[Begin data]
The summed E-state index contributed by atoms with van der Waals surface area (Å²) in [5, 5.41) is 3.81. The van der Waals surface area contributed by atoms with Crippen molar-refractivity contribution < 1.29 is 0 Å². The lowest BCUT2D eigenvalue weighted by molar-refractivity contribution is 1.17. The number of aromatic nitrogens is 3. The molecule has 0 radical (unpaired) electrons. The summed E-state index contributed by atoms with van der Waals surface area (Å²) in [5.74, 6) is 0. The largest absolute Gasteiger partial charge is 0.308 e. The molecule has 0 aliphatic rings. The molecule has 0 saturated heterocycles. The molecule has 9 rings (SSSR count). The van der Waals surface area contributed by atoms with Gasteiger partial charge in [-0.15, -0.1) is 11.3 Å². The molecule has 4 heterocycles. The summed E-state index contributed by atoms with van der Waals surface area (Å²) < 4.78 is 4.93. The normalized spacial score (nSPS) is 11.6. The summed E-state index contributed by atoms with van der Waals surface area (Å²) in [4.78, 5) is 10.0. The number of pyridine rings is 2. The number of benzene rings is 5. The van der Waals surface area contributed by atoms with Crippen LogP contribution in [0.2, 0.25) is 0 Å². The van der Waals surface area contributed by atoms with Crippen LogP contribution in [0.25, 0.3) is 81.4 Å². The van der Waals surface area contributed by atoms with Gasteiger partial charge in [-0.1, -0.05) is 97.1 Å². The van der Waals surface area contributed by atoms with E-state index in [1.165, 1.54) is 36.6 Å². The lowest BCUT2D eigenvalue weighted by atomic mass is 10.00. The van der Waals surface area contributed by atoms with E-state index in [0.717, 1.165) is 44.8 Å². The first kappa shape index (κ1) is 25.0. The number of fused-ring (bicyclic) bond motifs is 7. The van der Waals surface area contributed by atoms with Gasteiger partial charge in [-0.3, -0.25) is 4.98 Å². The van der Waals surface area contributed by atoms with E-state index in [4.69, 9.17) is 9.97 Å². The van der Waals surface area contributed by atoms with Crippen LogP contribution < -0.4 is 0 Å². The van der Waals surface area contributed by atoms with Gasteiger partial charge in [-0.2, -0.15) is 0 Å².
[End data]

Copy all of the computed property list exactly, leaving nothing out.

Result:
The summed E-state index contributed by atoms with van der Waals surface area (Å²) in [5, 5.41) is 3.81. The van der Waals surface area contributed by atoms with Crippen molar-refractivity contribution < 1.29 is 0 Å². The lowest BCUT2D eigenvalue weighted by molar-refractivity contribution is 1.17. The number of aromatic nitrogens is 3. The molecule has 0 radical (unpaired) electrons. The summed E-state index contributed by atoms with van der Waals surface area (Å²) in [5.74, 6) is 0. The largest absolute Gasteiger partial charge is 0.308 e. The molecule has 0 aliphatic rings. The molecule has 0 saturated heterocycles. The molecule has 9 rings (SSSR count). The van der Waals surface area contributed by atoms with Gasteiger partial charge in [-0.15, -0.1) is 11.3 Å². The molecule has 4 heterocycles. The summed E-state index contributed by atoms with van der Waals surface area (Å²) < 4.78 is 4.93. The normalized spacial score (nSPS) is 11.6. The summed E-state index contributed by atoms with van der Waals surface area (Å²) in [4.78, 5) is 10.0. The number of pyridine rings is 2. The number of benzene rings is 5. The van der Waals surface area contributed by atoms with Crippen LogP contribution in [0.2, 0.25) is 0 Å². The van der Waals surface area contributed by atoms with Crippen LogP contribution in [0.25, 0.3) is 81.4 Å². The van der Waals surface area contributed by atoms with Gasteiger partial charge in [-0.1, -0.05) is 97.1 Å². The van der Waals surface area contributed by atoms with E-state index in [1.165, 1.54) is 36.6 Å². The lowest BCUT2D eigenvalue weighted by atomic mass is 10.00. The van der Waals surface area contributed by atoms with E-state index in [0.717, 1.165) is 44.8 Å². The first kappa shape index (κ1) is 25.0. The number of fused-ring (bicyclic) bond motifs is 7. The van der Waals surface area contributed by atoms with Gasteiger partial charge in [-0.3, -0.25) is 4.98 Å². The van der Waals surface area contributed by atoms with E-state index in [4.69, 9.17) is 9.97 Å². The van der Waals surface area contributed by atoms with Crippen LogP contribution < -0.4 is 0 Å². The van der Waals surface area contributed by atoms with Gasteiger partial charge in [-0.2, -0.15) is 0 Å².